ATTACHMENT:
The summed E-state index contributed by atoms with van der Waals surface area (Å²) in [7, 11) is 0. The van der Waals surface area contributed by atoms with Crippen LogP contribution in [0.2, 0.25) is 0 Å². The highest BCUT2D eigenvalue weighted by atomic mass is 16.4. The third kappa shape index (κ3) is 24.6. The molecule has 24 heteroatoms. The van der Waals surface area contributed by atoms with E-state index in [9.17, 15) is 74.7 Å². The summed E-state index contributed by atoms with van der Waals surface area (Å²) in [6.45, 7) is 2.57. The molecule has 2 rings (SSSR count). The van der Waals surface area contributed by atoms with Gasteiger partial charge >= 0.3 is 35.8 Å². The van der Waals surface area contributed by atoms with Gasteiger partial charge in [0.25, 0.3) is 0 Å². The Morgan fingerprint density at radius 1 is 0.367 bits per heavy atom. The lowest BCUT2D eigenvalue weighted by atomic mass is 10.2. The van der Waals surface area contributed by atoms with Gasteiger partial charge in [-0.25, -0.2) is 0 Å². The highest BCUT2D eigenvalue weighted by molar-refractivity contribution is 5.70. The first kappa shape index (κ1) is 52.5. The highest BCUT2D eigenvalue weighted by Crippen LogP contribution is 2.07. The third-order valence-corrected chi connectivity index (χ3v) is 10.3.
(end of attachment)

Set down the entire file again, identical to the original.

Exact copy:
The summed E-state index contributed by atoms with van der Waals surface area (Å²) in [7, 11) is 0. The van der Waals surface area contributed by atoms with Crippen LogP contribution in [0.2, 0.25) is 0 Å². The highest BCUT2D eigenvalue weighted by atomic mass is 16.4. The third kappa shape index (κ3) is 24.6. The molecule has 24 heteroatoms. The van der Waals surface area contributed by atoms with E-state index in [9.17, 15) is 74.7 Å². The summed E-state index contributed by atoms with van der Waals surface area (Å²) in [6.45, 7) is 2.57. The molecule has 2 rings (SSSR count). The van der Waals surface area contributed by atoms with Gasteiger partial charge >= 0.3 is 35.8 Å². The van der Waals surface area contributed by atoms with Gasteiger partial charge in [0.25, 0.3) is 0 Å². The Morgan fingerprint density at radius 1 is 0.367 bits per heavy atom. The lowest BCUT2D eigenvalue weighted by atomic mass is 10.2. The van der Waals surface area contributed by atoms with Gasteiger partial charge in [-0.25, -0.2) is 0 Å². The highest BCUT2D eigenvalue weighted by molar-refractivity contribution is 5.70. The first kappa shape index (κ1) is 52.5. The highest BCUT2D eigenvalue weighted by Crippen LogP contribution is 2.07. The third-order valence-corrected chi connectivity index (χ3v) is 10.3.